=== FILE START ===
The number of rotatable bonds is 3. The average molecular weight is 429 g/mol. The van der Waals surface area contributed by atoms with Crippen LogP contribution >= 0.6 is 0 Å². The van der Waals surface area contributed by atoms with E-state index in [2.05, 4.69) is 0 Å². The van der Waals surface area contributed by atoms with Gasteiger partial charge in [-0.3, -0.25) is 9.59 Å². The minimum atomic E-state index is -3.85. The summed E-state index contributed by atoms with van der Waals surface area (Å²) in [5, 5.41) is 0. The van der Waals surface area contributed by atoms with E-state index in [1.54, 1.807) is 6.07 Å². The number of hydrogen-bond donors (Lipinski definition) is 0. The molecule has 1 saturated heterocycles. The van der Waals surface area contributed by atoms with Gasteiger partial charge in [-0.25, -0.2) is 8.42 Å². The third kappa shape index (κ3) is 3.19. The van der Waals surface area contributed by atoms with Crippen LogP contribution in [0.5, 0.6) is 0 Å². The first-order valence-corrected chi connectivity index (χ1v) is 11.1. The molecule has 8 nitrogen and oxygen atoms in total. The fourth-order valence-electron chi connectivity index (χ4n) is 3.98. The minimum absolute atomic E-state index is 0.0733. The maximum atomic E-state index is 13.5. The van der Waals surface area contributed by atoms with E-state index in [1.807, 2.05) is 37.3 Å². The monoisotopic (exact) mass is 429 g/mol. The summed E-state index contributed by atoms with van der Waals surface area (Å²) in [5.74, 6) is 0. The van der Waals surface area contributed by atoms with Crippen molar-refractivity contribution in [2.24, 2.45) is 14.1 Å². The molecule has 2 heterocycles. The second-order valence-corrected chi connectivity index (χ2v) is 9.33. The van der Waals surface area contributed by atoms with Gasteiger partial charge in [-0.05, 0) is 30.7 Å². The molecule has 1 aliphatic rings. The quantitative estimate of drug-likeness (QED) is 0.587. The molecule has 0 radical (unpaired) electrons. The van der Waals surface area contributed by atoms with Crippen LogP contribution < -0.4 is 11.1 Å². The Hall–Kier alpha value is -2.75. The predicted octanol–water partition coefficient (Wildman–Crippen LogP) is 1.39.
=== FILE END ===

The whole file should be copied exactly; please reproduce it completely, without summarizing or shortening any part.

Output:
The number of rotatable bonds is 3. The average molecular weight is 429 g/mol. The van der Waals surface area contributed by atoms with Crippen LogP contribution >= 0.6 is 0 Å². The van der Waals surface area contributed by atoms with E-state index in [2.05, 4.69) is 0 Å². The van der Waals surface area contributed by atoms with Gasteiger partial charge in [-0.3, -0.25) is 9.59 Å². The minimum atomic E-state index is -3.85. The summed E-state index contributed by atoms with van der Waals surface area (Å²) in [5, 5.41) is 0. The van der Waals surface area contributed by atoms with E-state index in [1.54, 1.807) is 6.07 Å². The number of hydrogen-bond donors (Lipinski definition) is 0. The molecule has 1 saturated heterocycles. The van der Waals surface area contributed by atoms with Gasteiger partial charge in [-0.25, -0.2) is 8.42 Å². The third kappa shape index (κ3) is 3.19. The van der Waals surface area contributed by atoms with Crippen LogP contribution in [0.5, 0.6) is 0 Å². The first-order valence-corrected chi connectivity index (χ1v) is 11.1. The molecule has 8 nitrogen and oxygen atoms in total. The fourth-order valence-electron chi connectivity index (χ4n) is 3.98. The minimum absolute atomic E-state index is 0.0733. The maximum atomic E-state index is 13.5. The van der Waals surface area contributed by atoms with E-state index in [1.807, 2.05) is 37.3 Å². The monoisotopic (exact) mass is 429 g/mol. The summed E-state index contributed by atoms with van der Waals surface area (Å²) in [5.74, 6) is 0. The van der Waals surface area contributed by atoms with Crippen molar-refractivity contribution in [2.24, 2.45) is 14.1 Å². The molecule has 2 heterocycles. The second-order valence-corrected chi connectivity index (χ2v) is 9.33. The van der Waals surface area contributed by atoms with Gasteiger partial charge in [-0.05, 0) is 30.7 Å². The molecule has 1 aliphatic rings. The quantitative estimate of drug-likeness (QED) is 0.587. The molecule has 0 radical (unpaired) electrons. The van der Waals surface area contributed by atoms with Crippen LogP contribution < -0.4 is 11.1 Å². The Hall–Kier alpha value is -2.75. The predicted octanol–water partition coefficient (Wildman–Crippen LogP) is 1.39.